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John Macnab

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Three successful but bored friends in their mid-forties decide to turn to poaching. They are Sir Edward Leithen, lawyer, Tory Member of Parliament (MP), and ex-Attorney General; John Palliser-Yeates, banker and sportsman; and Charles, Earl of Lamancha, former adventurer and present Tory Cabinet Minister. Under the collective name of John Macnab, they set up in the Highland home of Sir Archie Roylance, a disabled war hero who wishes to be a Conservative MP.

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I. — IN WHICH THREE GENTLEMEN CONFESS THEIR ENNUI-1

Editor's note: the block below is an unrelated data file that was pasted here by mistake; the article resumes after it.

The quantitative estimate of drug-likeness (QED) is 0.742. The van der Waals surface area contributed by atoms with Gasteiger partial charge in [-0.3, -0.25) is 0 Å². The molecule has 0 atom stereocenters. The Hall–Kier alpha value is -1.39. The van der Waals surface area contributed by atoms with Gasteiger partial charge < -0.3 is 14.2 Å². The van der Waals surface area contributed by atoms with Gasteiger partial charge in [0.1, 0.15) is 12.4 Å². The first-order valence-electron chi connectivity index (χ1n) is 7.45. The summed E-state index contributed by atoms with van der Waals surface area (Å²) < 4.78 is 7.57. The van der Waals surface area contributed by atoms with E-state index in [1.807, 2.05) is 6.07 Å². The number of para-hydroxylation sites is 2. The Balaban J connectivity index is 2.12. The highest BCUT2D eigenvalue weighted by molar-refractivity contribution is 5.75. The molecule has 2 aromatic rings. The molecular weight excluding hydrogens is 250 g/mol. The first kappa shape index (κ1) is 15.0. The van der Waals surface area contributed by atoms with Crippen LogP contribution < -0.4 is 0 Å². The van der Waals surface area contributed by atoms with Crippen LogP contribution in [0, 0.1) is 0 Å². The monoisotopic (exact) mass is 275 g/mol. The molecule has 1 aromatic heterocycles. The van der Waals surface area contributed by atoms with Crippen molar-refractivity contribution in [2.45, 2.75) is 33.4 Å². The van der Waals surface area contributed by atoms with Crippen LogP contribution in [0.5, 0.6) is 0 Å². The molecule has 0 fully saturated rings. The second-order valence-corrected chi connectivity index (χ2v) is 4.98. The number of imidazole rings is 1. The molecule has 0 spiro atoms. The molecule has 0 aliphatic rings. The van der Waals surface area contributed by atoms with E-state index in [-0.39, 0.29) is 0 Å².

I. — IN WHICH THREE GENTLEMEN CONFESS THEIR ENNUI THE great doctor stood on the hearth-rug looking down at his friend who sprawled before him in an easy-chair. It was a hot day in early July, and the windows were closed and the blinds half-down to keep out the glare and the dust. The standing figure had bent shoulders, a massive clean-shaven face, and a keen interrogatory air, and might have passed his sixtieth birthday. He looked like a distinguished lawyer, who would soon leave his practice for the Bench. But it was the man in the chair who was the lawyer, a man who had left forty behind him, but was still on the pleasant side of fifty. “I tell you for the tenth time that there’s nothing the matter with you.” “And I tell you for the tenth time that I’m miserably ill.” The doctor shrugged his shoulders. “Then it’s a mind diseased, to which I don’t propose to minister. What do you say is wrong?” “Simply what my housekeeper calls a ‘no-how’ feeling.” “It’s clearly nothing physical. Your heart and lungs are sound. Your digestion’s as good as anybody’s can be in London in Midsummer. Your nerves—well, I’ve tried all the stock tests, and they appear to be normal.” “Oh, my nerves are all right,” said the other wearily. “Your brain seems good enough, except for this dismal obsession that you are ill. I can find no earthly thing wrong, except that you’re stale. I don’t say run-down, for that you’re not. You’re stale in mind. You want a holiday.” “I don’t. I may need one, but I don’t want it. That’s precisely the trouble. I used to be a glutton for holidays, and spent my leisure moments during term planning what I was going to do. Now there seems to be nothing in the world I want to do—neither work nor play.” “Try fishing. You used to be keen.” “I’ve killed all the salmon I mean to kill. I never want to look the ugly brutes in the face again.” “Shooting?” “Too easy and too dull.” “A yacht.” “Stop it, old fellow. Your catalogue of undesired delights only makes it worse. I tell you that there’s nothing at this moment which has the slightest charm for me. I’m bored with my work, and I can’t think of anything else of any kind for which I would cross the street. I don’t even want to go into the country and sleep. It’s been coming on for a long time—I did not feel it so badly, for I was in a service and not my own master. Now I’ve nothing to do except to earn an enormous income, which I haven’t any need for. Work comes rolling in—I’ve got retainers for nearly every solvent concern in this land—and all that happens is that I want to strangle my clerk and a few eminent solicitors. I don’t care a tinker’s curse for success, and what is worse, I’m just as apathetic about the modest pleasures which used to enliven my life.” “You may be more tired than you think.” “I’m not tired at all.” The speaker rose from his chair yawning, and walked to the windows to stare into the airless street. He did not look tired, for his movements were vigorous, and, though his face had the slight pallor of his profession, his eye was clear and steady. He turned round suddenly. “I tell you what I’ve got, It’s what the Middle ages suffered from— I read a book about it the other day—and its called Taedium Vitae. It’s a special kind of ennui. I can diagnose my ailment well enough and Shakespeare has the words for it. I’ve come to a pitch where I find ‘nothing left remarkable beneath the visiting moon.’” Then why do you come to me, if the trouble is not with your body?” “Because you’re you. I should come to you just the same if you were a vet., or a bone-setter, or a Christian Scientist. I want your advice, not as a fashionable consultant, but as an old friend and a wise man. It’s a state of affairs that can’t go on. What am I to do to get rid of this infernal disillusionment? I can’t go through the rest of my life dragging my wing.” The doctor was smiling. “If you ask my professional advice,” he said, “I am bound to tell you that medical science has no suggestion to offer. If you consult me as a friend, I advise you to steal a horse in some part of the world where a horse-thief is usually hanged.” The other considered. “Pretty drastic prescription for a man who has been a Law Officer of the Crown.” “I speak figuratively. You’ve got to rediscover the comforts of your life by losing them for a little. You have good food and all the rest of it at your command—well, you’ve got to be in want for a bit to appreciate them. You’re secure and respected and rather eminent—well, somehow or other get under the weather. If you could induce the newspapers to accuse you of something shady and have the devil of a job to clear yourself it might do the trick. The fact is, you’ve grown too competent. You need to be made to struggle for your life again—your life or your reputation. You have to find out the tonic of difficulty, and you can’t find it in your profession. Therefore I say ‘Steal a horse.’” A faint interest appeared in the other’s eyes. “That sounds to me good sense. But, hang it all, it’s utterly unpractical. I can’t go looking for scrapes. I should feel like play-acting if in cold blood I got myself into difficulties, and I take it that the essence of your prescription is that I must feel desperately in earnest.” “I’m not prescribing. Heaven forbid that I should advise a friend to look for trouble. I’m merely stating how in the abstract I regard your case.” The patient rose to go. “Miserable comforters are ye all,” he groaned. “Well, it appears you can do nothing for me except to suggest the advisability of crime. I suppose it’s no good trying to make you take a fee?” The doctor shook his head. “I wasn’t altogether chaffing. Honestly, you would be the better of dropping for a month or two into another world— a harder one. A hand on a cattle-boat, for instance.” Sir Edward Leithen sighed deeply as he turned from the doorstep down the long hot street. He did not look behind him, or he would have seen another gentleman approach cautiously round the corner of a side-street, and, when the coast was clear, ring the doctor’s bell. He was so completely fatigued with life that he neglected to be cautious at crossings, as was his habit, and was all but slain by a motor-omnibus. Everything seemed weary and over-familiar—the summer smell of town, the din of traffic, the panorama of faces, pretty women shopping, the occasional sight of a friend. Long ago, he reflected with disgust, there had been a time when he had enjoyed it all. He found sanctuary at last in the shade and coolness of his club. He remembered that he was dining out, and bade the porter telephone that he could not come, giving no reason. He remembered, too, that there was a division in the House that night, an important division advertised by a three-line whip. He declined to go near the place. At any rate, he would have the dim consolation of behaving badly. His clerk was probably at the moment hunting feverishly for him, for he had missed a consultation in the great Argentine bank case which was in the paper next morning. That could also slide. He wanted, nay, he was determined, to make a mess of it. Then he discovered that he was hungry, and that it was nearly the hour when a man may dine. “I’ve only one positive feeling left,” he told himself, “the satisfaction of my brute needs. Nice position for a gentleman and a Christian!” There was one other man in the dining-room, sitting at the little table in the window. At first sight he had the look of an undergraduate, a Rugby Blue, perhaps, who had just come down from the University, for he had the broad, slightly stooped shoulders of the football-player. He had a ruddy face, untidy sandy hair, and large reflective grey eyes. It was those eyes which declared his age, for round them were the many fine wrinkles which come only from the passage of time. “Hullo, John,” said Leithen. “May I sit at your table?” The other, whose name was Palliser-Yeates, nodded. “You may certainly eat in my company, but I’ve got nothing to say to you, Ned. I’m feeling as dried-up as a dead starfish.” They ate their meal in silence, and so preoccupied was Sir Edward Leithen with his own affairs that it did not seem to him strange that Mr Palliser-Yeates, who was commonly a person of robust spirits and plentiful conversation, should have the air of a deaf-mute. When they had reached the fish, two other diners took their seats and waved them a greeting. One of them was a youth with lean, high-coloured cheeks, who limped slightly; the other a tallish older man with a long dark face, a small dark moustache, and a neat pointed chin which gave him something of the air of a hidalgo. He looked weary and glum, but his companion seemed to be in the best of tempers, for his laugh rang out in that empty place with a startling boyishness. Mr Palliser-Yeates looked up angrily, with a shiver. “Noisy brute, Archie Roylance!” he observed. “I suppose he’s above himself since Ascot. His horse won some beastly race, didn’t it? It’s a good thing to be young and an ass.” There was that in his tone which roused Leithen from his apathy. He cast a sharp glance at the other’s face. “You’re off-colour.” “No,” said the other brusquely. “I’m perfectly fit. Only I’m getting old.” This was food for wonder, inasmuch as Mr Palliser-Yeates had a reputation for a more than youthful energy and, although forty-five years of age, was still accustomed to do startling things on the Chamonix Aiguilles. He was head of an eminent banking firm and something of an authority on the aberrations of post-war finance. A gleam of sympathy came into Leithen’s eyes. “How does it take you?” he asked. “I’ve lost zest. Everything seems more or less dust and ashes. When you suddenly wake up and find that you’ve come to regard your respectable colleagues as so many fidgety old women and the job you’ve given your life to as an infernal squabble about trifles—why, you begin to wonder what’s going to happen.” “I suppose a holiday ought to happen.” “The last thing I want. That’s my complaint. I have no desire to do anything, work or play, and yet I’m not tired—only bored.” Leithen’s sympathy had become interest. “Have you seen a doctor?” The other hesitated. “Yes,” he said at length. “I saw old Acton Croke this afternoon. He was no earthly use. He advised me to go to Moscow and fix up a trade agreement. He thought that might make me content with my present lot.” “He told me to steal a horse.” Mr Palliser-Yeates stared in extreme surprise. “You! Do you feel the same way? Have you been to Croke?” “Three hours ago. I thought he talked good sense. He said I must get into a rougher life so as to appreciate the blessings of the life that I’m fed up with. Probably he is right, but you can’t take that sort of step in cold blood.” Mr. Palliser-Yeates assented. The fact of having found an associate in misfortune seemed to enliven slightly, very slightly, the spirits of both. From the adjoining table came, like an echo from a happier world, the ringing voice and hearty laughter of youth. Leithen jerked his head towards them. “I would give a good deal for Archie’s gusto,” he said. “My sound right leg, for example. Or, if I couldn’t I’d like Charles Lamancha’s insatiable ambition. If you want as much as he wants, you don’t suffer from tedium.” Palliser-Yeates looked at the gentleman in question, the tall dark one of the two diners. “I’m not so sure. Perhaps he had got too much too easily. He has come on uncommon quick, you know, and, if you do that, there’s apt to arrive a moment when you flag.” Lord Lamancha—the title had no connection with Don Quixote and Spain, but was the name of a shieling in a Border glen which had been the home six centuries ago of the ancient house of Merkland—was an object of interest to many of his countrymen. The Marquis of Liddesdale, his father, was a hale old man who might reasonably be expected to live for another ten years and so prevent his son’s career being compromised by a premature removal to the House of Lords. He had a safe seat for a London division, was a member of the Cabinet, and had a high reputation for the matter-of-fact oratory which has replaced the pre-war grandiloquence. People trusted him, because, in spite of his hidalgo-ish appearance, he was believed to have that combination of candour and intelligence which England desires in her public men. Also he was popular, for his record in the war and the rumour of a youth spent in adventurous travel touched the imagination of the ordinary citizen. At the moment he was being talked of for a great Imperial post which was soon to become vacant, and there was gossip, in the alternative, of a Ministerial readjustment which would make him the pivot of a controversial Government. It was a remarkable position for a man to have won in his early forties, who had entered public life with every disadvantage of birth.